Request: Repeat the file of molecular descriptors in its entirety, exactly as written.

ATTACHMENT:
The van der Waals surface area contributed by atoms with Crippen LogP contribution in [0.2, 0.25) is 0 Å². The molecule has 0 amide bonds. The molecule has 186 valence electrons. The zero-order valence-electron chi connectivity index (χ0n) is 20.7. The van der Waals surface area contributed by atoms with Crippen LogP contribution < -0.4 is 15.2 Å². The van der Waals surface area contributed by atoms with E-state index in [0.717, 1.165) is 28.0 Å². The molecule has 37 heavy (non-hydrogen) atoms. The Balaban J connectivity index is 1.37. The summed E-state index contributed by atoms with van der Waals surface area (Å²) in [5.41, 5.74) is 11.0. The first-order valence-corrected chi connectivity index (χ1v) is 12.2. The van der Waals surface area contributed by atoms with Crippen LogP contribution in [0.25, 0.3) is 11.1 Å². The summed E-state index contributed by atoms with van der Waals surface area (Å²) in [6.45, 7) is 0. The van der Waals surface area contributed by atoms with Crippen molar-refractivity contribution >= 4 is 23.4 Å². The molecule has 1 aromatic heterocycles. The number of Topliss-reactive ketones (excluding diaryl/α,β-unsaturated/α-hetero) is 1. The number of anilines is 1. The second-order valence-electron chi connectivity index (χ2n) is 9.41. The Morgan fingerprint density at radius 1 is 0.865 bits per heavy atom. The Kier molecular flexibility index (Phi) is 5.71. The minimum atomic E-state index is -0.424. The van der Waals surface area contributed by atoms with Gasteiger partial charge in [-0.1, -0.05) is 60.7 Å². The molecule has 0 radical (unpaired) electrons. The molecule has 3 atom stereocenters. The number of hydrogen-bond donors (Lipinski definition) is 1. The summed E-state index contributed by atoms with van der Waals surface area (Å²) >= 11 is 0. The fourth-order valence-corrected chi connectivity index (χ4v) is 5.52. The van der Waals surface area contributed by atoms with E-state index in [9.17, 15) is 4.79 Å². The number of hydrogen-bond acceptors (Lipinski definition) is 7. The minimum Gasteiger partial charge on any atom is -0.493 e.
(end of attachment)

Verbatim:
The van der Waals surface area contributed by atoms with Crippen LogP contribution in [0.2, 0.25) is 0 Å². The molecule has 0 amide bonds. The molecule has 186 valence electrons. The zero-order valence-electron chi connectivity index (χ0n) is 20.7. The van der Waals surface area contributed by atoms with Crippen LogP contribution < -0.4 is 15.2 Å². The van der Waals surface area contributed by atoms with E-state index in [0.717, 1.165) is 28.0 Å². The molecule has 37 heavy (non-hydrogen) atoms. The Balaban J connectivity index is 1.37. The summed E-state index contributed by atoms with van der Waals surface area (Å²) in [5.41, 5.74) is 11.0. The first-order valence-corrected chi connectivity index (χ1v) is 12.2. The van der Waals surface area contributed by atoms with Crippen LogP contribution in [0.25, 0.3) is 11.1 Å². The summed E-state index contributed by atoms with van der Waals surface area (Å²) in [6.45, 7) is 0. The van der Waals surface area contributed by atoms with Crippen molar-refractivity contribution >= 4 is 23.4 Å². The molecule has 1 aromatic heterocycles. The number of Topliss-reactive ketones (excluding diaryl/α,β-unsaturated/α-hetero) is 1. The number of anilines is 1. The second-order valence-electron chi connectivity index (χ2n) is 9.41. The Morgan fingerprint density at radius 1 is 0.865 bits per heavy atom. The Kier molecular flexibility index (Phi) is 5.71. The minimum atomic E-state index is -0.424. The van der Waals surface area contributed by atoms with Gasteiger partial charge in [-0.1, -0.05) is 60.7 Å². The molecule has 0 radical (unpaired) electrons. The molecule has 3 atom stereocenters. The number of hydrogen-bond donors (Lipinski definition) is 1. The summed E-state index contributed by atoms with van der Waals surface area (Å²) >= 11 is 0. The fourth-order valence-corrected chi connectivity index (χ4v) is 5.52. The van der Waals surface area contributed by atoms with E-state index in [9.17, 15) is 4.79 Å². The number of hydrogen-bond acceptors (Lipinski definition) is 7. The minimum Gasteiger partial charge on any atom is -0.493 e.